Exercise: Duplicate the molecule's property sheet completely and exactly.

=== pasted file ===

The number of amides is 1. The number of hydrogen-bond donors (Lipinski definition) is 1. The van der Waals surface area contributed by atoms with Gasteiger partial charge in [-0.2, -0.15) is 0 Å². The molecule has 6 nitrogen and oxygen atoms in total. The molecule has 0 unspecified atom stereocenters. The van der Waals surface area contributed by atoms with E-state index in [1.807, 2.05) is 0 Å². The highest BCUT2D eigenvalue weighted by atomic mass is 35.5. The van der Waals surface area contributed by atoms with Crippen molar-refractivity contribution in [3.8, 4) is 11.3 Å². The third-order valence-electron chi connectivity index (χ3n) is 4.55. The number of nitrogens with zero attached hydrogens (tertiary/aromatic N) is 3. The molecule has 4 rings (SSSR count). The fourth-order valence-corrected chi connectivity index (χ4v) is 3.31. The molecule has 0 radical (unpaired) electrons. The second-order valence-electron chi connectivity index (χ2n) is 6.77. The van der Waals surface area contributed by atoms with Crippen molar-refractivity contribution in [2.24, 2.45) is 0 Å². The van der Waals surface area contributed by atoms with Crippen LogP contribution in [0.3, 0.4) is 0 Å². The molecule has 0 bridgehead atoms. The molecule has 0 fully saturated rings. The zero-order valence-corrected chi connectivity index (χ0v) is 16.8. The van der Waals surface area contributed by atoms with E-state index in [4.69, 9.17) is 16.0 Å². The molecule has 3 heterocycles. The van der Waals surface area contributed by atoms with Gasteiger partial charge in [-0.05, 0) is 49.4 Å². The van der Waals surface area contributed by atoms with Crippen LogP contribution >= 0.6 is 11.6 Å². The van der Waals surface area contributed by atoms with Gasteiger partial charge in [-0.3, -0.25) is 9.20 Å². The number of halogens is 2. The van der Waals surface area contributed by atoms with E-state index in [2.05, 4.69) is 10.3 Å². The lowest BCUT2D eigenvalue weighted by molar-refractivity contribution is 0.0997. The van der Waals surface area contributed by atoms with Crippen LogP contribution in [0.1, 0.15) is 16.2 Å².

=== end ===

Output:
The number of amides is 1. The number of hydrogen-bond donors (Lipinski definition) is 1. The van der Waals surface area contributed by atoms with Gasteiger partial charge in [-0.2, -0.15) is 0 Å². The molecule has 6 nitrogen and oxygen atoms in total. The molecule has 0 unspecified atom stereocenters. The van der Waals surface area contributed by atoms with E-state index in [1.807, 2.05) is 0 Å². The highest BCUT2D eigenvalue weighted by atomic mass is 35.5. The van der Waals surface area contributed by atoms with Crippen molar-refractivity contribution in [3.8, 4) is 11.3 Å². The third-order valence-electron chi connectivity index (χ3n) is 4.55. The number of nitrogens with zero attached hydrogens (tertiary/aromatic N) is 3. The molecule has 4 rings (SSSR count). The fourth-order valence-corrected chi connectivity index (χ4v) is 3.31. The molecule has 0 radical (unpaired) electrons. The second-order valence-electron chi connectivity index (χ2n) is 6.77. The van der Waals surface area contributed by atoms with Crippen molar-refractivity contribution in [2.24, 2.45) is 0 Å². The van der Waals surface area contributed by atoms with Crippen LogP contribution in [0.3, 0.4) is 0 Å². The molecule has 0 bridgehead atoms. The molecule has 0 fully saturated rings. The zero-order valence-corrected chi connectivity index (χ0v) is 16.8. The van der Waals surface area contributed by atoms with E-state index in [4.69, 9.17) is 16.0 Å². The molecule has 3 heterocycles. The van der Waals surface area contributed by atoms with Gasteiger partial charge in [-0.05, 0) is 49.4 Å². The van der Waals surface area contributed by atoms with Crippen LogP contribution >= 0.6 is 11.6 Å². The van der Waals surface area contributed by atoms with Gasteiger partial charge in [-0.3, -0.25) is 9.20 Å². The number of halogens is 2. The van der Waals surface area contributed by atoms with E-state index in [2.05, 4.69) is 10.3 Å². The lowest BCUT2D eigenvalue weighted by molar-refractivity contribution is 0.0997. The van der Waals surface area contributed by atoms with Crippen LogP contribution in [0.1, 0.15) is 16.2 Å².